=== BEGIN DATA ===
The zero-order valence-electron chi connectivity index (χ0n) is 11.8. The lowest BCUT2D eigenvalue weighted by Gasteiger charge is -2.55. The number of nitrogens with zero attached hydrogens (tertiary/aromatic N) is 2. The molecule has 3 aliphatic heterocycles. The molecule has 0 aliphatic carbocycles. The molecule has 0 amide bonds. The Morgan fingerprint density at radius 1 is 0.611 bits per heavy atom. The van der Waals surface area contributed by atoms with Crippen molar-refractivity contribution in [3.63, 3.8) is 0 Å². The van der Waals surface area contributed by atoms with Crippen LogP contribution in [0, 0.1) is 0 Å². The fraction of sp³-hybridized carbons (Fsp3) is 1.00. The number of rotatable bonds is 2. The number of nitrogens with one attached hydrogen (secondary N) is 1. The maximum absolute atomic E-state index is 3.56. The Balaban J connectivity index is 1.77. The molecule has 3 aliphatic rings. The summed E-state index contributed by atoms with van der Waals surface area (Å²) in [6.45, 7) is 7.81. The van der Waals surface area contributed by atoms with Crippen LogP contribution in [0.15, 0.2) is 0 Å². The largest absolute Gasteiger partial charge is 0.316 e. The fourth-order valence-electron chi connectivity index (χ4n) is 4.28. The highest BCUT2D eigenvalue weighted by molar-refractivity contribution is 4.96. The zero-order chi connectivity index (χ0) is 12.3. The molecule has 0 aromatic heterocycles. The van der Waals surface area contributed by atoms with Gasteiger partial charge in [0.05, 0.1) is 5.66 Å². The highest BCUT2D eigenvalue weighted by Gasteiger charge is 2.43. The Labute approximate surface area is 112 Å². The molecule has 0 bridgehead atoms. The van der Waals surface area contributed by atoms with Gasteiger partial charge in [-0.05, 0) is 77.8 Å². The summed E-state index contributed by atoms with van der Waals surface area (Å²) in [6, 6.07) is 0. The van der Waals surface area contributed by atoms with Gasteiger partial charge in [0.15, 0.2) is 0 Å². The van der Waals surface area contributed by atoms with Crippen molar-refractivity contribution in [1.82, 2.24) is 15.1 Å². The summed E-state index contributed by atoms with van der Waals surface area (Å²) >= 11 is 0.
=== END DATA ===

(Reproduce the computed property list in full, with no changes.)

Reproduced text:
The zero-order valence-electron chi connectivity index (χ0n) is 11.8. The lowest BCUT2D eigenvalue weighted by Gasteiger charge is -2.55. The number of nitrogens with zero attached hydrogens (tertiary/aromatic N) is 2. The molecule has 3 aliphatic heterocycles. The molecule has 0 aliphatic carbocycles. The molecule has 0 amide bonds. The Morgan fingerprint density at radius 1 is 0.611 bits per heavy atom. The van der Waals surface area contributed by atoms with Crippen molar-refractivity contribution in [3.63, 3.8) is 0 Å². The van der Waals surface area contributed by atoms with Crippen LogP contribution in [0, 0.1) is 0 Å². The fraction of sp³-hybridized carbons (Fsp3) is 1.00. The number of rotatable bonds is 2. The number of nitrogens with one attached hydrogen (secondary N) is 1. The maximum absolute atomic E-state index is 3.56. The Balaban J connectivity index is 1.77. The molecule has 3 aliphatic rings. The summed E-state index contributed by atoms with van der Waals surface area (Å²) in [6.45, 7) is 7.81. The van der Waals surface area contributed by atoms with Crippen LogP contribution in [0.15, 0.2) is 0 Å². The largest absolute Gasteiger partial charge is 0.316 e. The fourth-order valence-electron chi connectivity index (χ4n) is 4.28. The highest BCUT2D eigenvalue weighted by molar-refractivity contribution is 4.96. The zero-order chi connectivity index (χ0) is 12.3. The molecule has 0 aromatic heterocycles. The van der Waals surface area contributed by atoms with Gasteiger partial charge in [0.05, 0.1) is 5.66 Å². The highest BCUT2D eigenvalue weighted by Gasteiger charge is 2.43. The Labute approximate surface area is 112 Å². The molecule has 0 bridgehead atoms. The van der Waals surface area contributed by atoms with Gasteiger partial charge in [-0.05, 0) is 77.8 Å². The summed E-state index contributed by atoms with van der Waals surface area (Å²) in [6, 6.07) is 0. The van der Waals surface area contributed by atoms with Gasteiger partial charge in [0.15, 0.2) is 0 Å². The van der Waals surface area contributed by atoms with Crippen molar-refractivity contribution in [1.82, 2.24) is 15.1 Å². The summed E-state index contributed by atoms with van der Waals surface area (Å²) >= 11 is 0.